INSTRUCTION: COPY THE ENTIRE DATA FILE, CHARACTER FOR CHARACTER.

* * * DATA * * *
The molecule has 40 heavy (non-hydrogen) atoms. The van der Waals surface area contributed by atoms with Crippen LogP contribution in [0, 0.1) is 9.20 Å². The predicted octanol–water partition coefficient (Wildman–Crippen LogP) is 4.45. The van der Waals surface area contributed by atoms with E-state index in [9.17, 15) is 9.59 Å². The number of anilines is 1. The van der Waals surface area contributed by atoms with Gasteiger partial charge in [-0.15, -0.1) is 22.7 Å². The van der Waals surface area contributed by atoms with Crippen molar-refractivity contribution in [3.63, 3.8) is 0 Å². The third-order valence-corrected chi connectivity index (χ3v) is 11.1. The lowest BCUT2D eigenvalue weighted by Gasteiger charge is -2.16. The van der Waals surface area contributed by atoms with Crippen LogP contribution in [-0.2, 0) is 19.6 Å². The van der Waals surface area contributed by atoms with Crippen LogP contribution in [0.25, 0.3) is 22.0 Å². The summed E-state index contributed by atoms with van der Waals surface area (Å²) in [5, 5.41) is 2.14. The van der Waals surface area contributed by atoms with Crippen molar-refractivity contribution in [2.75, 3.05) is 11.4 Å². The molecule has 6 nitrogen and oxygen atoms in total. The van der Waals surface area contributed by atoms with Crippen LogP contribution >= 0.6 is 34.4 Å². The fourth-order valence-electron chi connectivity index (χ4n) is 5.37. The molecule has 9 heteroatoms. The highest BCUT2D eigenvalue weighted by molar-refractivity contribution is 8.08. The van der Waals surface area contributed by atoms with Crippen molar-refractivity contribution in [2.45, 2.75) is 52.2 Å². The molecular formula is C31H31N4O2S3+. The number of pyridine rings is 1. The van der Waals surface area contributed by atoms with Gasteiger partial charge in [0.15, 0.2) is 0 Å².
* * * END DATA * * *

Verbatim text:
The molecule has 40 heavy (non-hydrogen) atoms. The van der Waals surface area contributed by atoms with Crippen LogP contribution in [0, 0.1) is 9.20 Å². The predicted octanol–water partition coefficient (Wildman–Crippen LogP) is 4.45. The van der Waals surface area contributed by atoms with E-state index in [9.17, 15) is 9.59 Å². The number of anilines is 1. The van der Waals surface area contributed by atoms with Gasteiger partial charge in [-0.15, -0.1) is 22.7 Å². The van der Waals surface area contributed by atoms with Crippen molar-refractivity contribution in [3.63, 3.8) is 0 Å². The third-order valence-corrected chi connectivity index (χ3v) is 11.1. The lowest BCUT2D eigenvalue weighted by Gasteiger charge is -2.16. The van der Waals surface area contributed by atoms with Crippen LogP contribution in [-0.2, 0) is 19.6 Å². The van der Waals surface area contributed by atoms with Crippen LogP contribution in [0.25, 0.3) is 22.0 Å². The summed E-state index contributed by atoms with van der Waals surface area (Å²) in [5, 5.41) is 2.14. The van der Waals surface area contributed by atoms with Crippen molar-refractivity contribution in [2.75, 3.05) is 11.4 Å². The molecule has 6 nitrogen and oxygen atoms in total. The van der Waals surface area contributed by atoms with Crippen LogP contribution >= 0.6 is 34.4 Å². The fourth-order valence-electron chi connectivity index (χ4n) is 5.37. The molecule has 9 heteroatoms. The highest BCUT2D eigenvalue weighted by molar-refractivity contribution is 8.08. The van der Waals surface area contributed by atoms with Crippen molar-refractivity contribution in [2.45, 2.75) is 52.2 Å². The molecular formula is C31H31N4O2S3+. The number of pyridine rings is 1. The van der Waals surface area contributed by atoms with Gasteiger partial charge in [0.15, 0.2) is 0 Å².